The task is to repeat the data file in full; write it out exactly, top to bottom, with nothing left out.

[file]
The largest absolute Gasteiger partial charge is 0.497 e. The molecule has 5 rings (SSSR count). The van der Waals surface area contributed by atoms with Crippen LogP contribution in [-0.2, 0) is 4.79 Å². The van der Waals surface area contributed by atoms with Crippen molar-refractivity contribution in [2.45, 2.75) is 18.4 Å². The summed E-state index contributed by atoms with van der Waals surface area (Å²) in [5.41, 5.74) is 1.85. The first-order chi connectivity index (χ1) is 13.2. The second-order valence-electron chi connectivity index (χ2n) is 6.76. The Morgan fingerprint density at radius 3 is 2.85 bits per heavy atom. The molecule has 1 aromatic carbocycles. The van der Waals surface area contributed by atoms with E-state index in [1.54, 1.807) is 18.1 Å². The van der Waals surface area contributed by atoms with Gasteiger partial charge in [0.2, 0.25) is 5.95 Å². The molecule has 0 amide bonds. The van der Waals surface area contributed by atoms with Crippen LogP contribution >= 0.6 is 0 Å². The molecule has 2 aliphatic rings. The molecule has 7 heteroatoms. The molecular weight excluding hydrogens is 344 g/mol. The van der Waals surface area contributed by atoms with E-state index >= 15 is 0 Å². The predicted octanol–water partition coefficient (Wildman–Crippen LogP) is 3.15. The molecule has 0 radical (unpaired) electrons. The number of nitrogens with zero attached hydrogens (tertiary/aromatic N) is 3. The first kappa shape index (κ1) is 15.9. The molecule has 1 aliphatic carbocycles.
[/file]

The largest absolute Gasteiger partial charge is 0.497 e. The molecule has 5 rings (SSSR count). The van der Waals surface area contributed by atoms with Crippen LogP contribution in [-0.2, 0) is 4.79 Å². The van der Waals surface area contributed by atoms with Crippen molar-refractivity contribution in [2.45, 2.75) is 18.4 Å². The summed E-state index contributed by atoms with van der Waals surface area (Å²) in [5.41, 5.74) is 1.85. The first-order chi connectivity index (χ1) is 13.2. The second-order valence-electron chi connectivity index (χ2n) is 6.76. The Morgan fingerprint density at radius 3 is 2.85 bits per heavy atom. The molecule has 1 aromatic carbocycles. The van der Waals surface area contributed by atoms with E-state index in [1.54, 1.807) is 18.1 Å². The van der Waals surface area contributed by atoms with Gasteiger partial charge in [0.2, 0.25) is 5.95 Å². The molecule has 0 amide bonds. The van der Waals surface area contributed by atoms with Crippen LogP contribution >= 0.6 is 0 Å². The molecule has 2 aliphatic rings. The molecule has 7 heteroatoms. The molecular weight excluding hydrogens is 344 g/mol. The van der Waals surface area contributed by atoms with E-state index >= 15 is 0 Å². The predicted octanol–water partition coefficient (Wildman–Crippen LogP) is 3.15. The molecule has 0 radical (unpaired) electrons. The number of nitrogens with zero attached hydrogens (tertiary/aromatic N) is 3. The first kappa shape index (κ1) is 15.9. The molecule has 1 aliphatic carbocycles.